This year I have had the opportunity to share my love of gardening with some neighbors who bought their first house. As we journeyed together to figure out what was a plant and weed, why deadheading was important, and which plants needed and wanted shade I began to see the love of learning to garden being seeded in my neighbor and my soul sang and skipped with joy. I also knew a paced learning and tending to the garden would cultivate motivation rather than overwhelming her with a “learn it all now” approach. I understood this from the Rule of St. Benedict, chapter 64: 13, where we are advised wanted to avoid extremes, in case, by rubbing too hard to remove the rust, we may break the vessel.  When we were working in the garden one evening my neighbor asked me, “How do you know all this stuff?”  I replied, “The same way you are learning, from a friend who helped when I acquired my first home.” And then I added, “Someday you will opportunity to teach someone else.”  “Really?”  And I replied wholeheartedly, “Yes!”  

This is the joy of coming full circle in learning, but more importantly the call of the Gospel for each of us – go and make disciples, mentor, teach, and pass the baton of the gift of your knowledge to the next generation. St. Benedict intuitively understood the Gospel and discipleship as important parts of living the Rule. He called his community a” school of the Lord’s service”. He wants us to learn from one another. He also refers to his community as a workshop where we use the tool of good works. 

I encourage all of us to look, listen and share generously and graciously the gifts and knowledge bestowed on us by the Spirit so that we may experience the joy of giving and the beauty of empowering – soul gardening.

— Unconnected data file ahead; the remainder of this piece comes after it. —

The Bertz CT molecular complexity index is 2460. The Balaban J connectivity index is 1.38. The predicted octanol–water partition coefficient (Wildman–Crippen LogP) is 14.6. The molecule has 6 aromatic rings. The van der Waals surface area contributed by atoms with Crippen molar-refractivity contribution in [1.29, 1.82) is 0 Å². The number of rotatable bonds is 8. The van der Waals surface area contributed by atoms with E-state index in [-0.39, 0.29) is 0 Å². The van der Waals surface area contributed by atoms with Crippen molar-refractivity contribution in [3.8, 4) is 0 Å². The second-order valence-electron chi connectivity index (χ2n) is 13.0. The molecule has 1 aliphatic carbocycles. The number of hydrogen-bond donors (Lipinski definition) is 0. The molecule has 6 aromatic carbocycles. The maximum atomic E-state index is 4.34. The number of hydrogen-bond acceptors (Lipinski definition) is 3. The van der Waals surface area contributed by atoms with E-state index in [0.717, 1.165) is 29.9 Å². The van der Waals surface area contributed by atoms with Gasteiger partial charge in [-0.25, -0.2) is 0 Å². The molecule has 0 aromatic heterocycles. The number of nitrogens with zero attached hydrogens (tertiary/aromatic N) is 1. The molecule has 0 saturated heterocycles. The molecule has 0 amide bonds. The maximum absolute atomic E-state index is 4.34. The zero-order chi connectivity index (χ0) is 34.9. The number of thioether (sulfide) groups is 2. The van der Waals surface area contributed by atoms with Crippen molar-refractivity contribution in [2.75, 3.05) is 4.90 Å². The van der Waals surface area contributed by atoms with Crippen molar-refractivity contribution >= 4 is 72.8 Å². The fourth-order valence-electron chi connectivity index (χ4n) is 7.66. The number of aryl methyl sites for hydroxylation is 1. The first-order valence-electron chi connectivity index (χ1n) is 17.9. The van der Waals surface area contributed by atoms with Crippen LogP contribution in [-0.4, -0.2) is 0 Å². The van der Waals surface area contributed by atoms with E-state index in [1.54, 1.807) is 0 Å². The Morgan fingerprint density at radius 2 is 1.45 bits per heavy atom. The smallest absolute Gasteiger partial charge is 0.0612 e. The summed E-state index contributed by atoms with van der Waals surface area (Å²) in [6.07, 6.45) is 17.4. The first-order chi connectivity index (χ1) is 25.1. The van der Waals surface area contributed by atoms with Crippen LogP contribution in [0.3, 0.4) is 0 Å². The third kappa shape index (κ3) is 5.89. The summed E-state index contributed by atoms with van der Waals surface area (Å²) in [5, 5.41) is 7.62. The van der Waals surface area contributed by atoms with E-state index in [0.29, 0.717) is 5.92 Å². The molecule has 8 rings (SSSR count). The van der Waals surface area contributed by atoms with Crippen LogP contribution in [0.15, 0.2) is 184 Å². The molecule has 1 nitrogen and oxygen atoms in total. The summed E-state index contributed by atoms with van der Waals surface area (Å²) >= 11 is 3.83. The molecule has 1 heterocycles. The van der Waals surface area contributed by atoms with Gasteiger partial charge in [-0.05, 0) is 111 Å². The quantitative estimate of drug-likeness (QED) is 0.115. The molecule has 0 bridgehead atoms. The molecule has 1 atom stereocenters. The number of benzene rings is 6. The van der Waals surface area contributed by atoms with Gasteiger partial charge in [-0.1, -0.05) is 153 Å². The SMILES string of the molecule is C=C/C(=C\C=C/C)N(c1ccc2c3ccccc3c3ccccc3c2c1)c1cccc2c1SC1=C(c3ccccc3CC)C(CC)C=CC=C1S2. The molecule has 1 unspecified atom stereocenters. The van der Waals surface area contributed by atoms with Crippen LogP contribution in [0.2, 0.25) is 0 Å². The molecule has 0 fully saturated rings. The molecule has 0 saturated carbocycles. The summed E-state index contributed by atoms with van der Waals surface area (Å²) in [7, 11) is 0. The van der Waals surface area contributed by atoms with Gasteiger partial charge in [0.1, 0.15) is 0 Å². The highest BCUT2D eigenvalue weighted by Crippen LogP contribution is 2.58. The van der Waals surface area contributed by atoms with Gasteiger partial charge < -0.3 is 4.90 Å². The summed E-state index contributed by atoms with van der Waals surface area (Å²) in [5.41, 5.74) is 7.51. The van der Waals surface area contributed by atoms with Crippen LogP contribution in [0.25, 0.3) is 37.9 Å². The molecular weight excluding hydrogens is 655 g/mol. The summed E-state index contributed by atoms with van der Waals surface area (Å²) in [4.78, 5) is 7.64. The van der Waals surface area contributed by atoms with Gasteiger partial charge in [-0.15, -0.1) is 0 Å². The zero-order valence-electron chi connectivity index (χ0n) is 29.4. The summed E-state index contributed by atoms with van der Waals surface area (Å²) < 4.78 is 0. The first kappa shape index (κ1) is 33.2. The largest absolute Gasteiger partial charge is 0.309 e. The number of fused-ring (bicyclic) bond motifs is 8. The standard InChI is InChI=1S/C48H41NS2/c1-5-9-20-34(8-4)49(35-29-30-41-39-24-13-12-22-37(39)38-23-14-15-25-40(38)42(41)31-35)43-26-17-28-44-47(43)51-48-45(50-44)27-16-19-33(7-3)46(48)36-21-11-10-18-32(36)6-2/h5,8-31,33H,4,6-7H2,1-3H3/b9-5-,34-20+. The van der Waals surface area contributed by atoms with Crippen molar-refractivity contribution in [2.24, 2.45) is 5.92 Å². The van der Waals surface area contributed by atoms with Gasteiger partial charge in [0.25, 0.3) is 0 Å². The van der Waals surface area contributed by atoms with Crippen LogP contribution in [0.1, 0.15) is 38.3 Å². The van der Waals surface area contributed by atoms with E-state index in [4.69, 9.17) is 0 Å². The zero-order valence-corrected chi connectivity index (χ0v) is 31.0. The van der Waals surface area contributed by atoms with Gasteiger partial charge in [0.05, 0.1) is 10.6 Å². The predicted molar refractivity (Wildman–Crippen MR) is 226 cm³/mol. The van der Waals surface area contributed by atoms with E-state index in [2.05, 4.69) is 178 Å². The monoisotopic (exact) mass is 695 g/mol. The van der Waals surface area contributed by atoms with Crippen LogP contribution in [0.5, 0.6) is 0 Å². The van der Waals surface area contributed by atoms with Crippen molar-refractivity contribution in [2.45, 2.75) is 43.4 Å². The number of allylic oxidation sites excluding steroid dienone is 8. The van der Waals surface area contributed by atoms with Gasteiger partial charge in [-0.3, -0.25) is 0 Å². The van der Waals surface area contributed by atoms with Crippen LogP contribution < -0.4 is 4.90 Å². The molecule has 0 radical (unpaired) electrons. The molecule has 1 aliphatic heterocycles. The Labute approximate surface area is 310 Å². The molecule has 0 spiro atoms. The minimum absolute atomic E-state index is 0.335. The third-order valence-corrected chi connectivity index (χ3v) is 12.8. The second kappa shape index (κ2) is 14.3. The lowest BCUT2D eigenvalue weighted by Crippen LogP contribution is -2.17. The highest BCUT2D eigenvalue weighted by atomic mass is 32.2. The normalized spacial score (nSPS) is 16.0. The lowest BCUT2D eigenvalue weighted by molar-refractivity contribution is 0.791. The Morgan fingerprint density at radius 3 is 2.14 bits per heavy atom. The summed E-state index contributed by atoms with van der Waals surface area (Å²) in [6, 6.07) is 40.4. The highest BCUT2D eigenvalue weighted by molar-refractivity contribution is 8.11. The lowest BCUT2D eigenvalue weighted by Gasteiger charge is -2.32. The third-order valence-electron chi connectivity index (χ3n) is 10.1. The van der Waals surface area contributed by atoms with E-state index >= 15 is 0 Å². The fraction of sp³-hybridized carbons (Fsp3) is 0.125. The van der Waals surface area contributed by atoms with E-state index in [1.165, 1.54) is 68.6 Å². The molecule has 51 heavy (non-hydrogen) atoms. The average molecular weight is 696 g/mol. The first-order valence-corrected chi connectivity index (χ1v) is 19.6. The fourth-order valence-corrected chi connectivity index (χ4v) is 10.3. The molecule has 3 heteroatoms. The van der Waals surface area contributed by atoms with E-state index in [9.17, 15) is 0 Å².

Trish Dick, OSB

Wednesday, July 5, 2017

Fourth of July


(Fireworks over our Monastery
Photo by Postulant Laura Suhr)
What memories come to mind when you think about the 4th of July?  Do you have any family traditions? Some of my memories focus on family, fun, and swimming at “The Lake.” Along with picnics and fireworks, the day was complete. For as long as I can remember my family celebrated July 4th with some cousins at our family lake cabin. So now, fifty years later the family tradition has changed very little, yet for me the meaning of the day has changed quite a bit. As an adult, I recognize the holiday as more than picnics and fireworks. It is time to thank God for His many blessings bestowed on us every day. It is a time to thank all the women and men who currently serve in the armed forces and protect us every day. As we take time to remember our country today, let us also remember the women and men who protected our country in the past. An interesting fact about July 4 you may not know about. It was on July 4, 1852, when the first sisters arrived from Eichstätt and set foot on American soil in the midst of parades and celebrations. If you would like more information about Saint Benedict’s Monastery, please contact Sister Lisa Rose at lrose@csbsju.edu.

Lisa Rose, OSB